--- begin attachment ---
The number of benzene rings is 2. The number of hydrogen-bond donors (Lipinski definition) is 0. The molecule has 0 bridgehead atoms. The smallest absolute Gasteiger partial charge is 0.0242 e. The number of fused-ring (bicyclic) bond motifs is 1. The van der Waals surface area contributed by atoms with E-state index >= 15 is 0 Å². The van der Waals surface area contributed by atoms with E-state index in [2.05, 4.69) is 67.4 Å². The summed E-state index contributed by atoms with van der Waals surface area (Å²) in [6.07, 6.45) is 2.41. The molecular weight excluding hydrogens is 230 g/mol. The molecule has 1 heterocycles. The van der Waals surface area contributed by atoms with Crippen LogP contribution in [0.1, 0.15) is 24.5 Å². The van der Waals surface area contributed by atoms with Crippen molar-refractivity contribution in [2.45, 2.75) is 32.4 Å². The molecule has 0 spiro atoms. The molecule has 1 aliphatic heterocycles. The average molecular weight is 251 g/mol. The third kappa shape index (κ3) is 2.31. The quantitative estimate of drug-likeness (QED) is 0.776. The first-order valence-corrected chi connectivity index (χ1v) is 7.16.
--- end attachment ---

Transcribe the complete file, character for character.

The number of benzene rings is 2. The number of hydrogen-bond donors (Lipinski definition) is 0. The molecule has 0 bridgehead atoms. The smallest absolute Gasteiger partial charge is 0.0242 e. The number of fused-ring (bicyclic) bond motifs is 1. The van der Waals surface area contributed by atoms with E-state index >= 15 is 0 Å². The van der Waals surface area contributed by atoms with E-state index in [2.05, 4.69) is 67.4 Å². The summed E-state index contributed by atoms with van der Waals surface area (Å²) in [6.07, 6.45) is 2.41. The molecular weight excluding hydrogens is 230 g/mol. The molecule has 1 heterocycles. The van der Waals surface area contributed by atoms with Crippen LogP contribution in [0.1, 0.15) is 24.5 Å². The van der Waals surface area contributed by atoms with Crippen molar-refractivity contribution in [2.45, 2.75) is 32.4 Å². The molecule has 0 spiro atoms. The molecule has 1 aliphatic heterocycles. The average molecular weight is 251 g/mol. The third kappa shape index (κ3) is 2.31. The quantitative estimate of drug-likeness (QED) is 0.776. The first-order valence-corrected chi connectivity index (χ1v) is 7.16.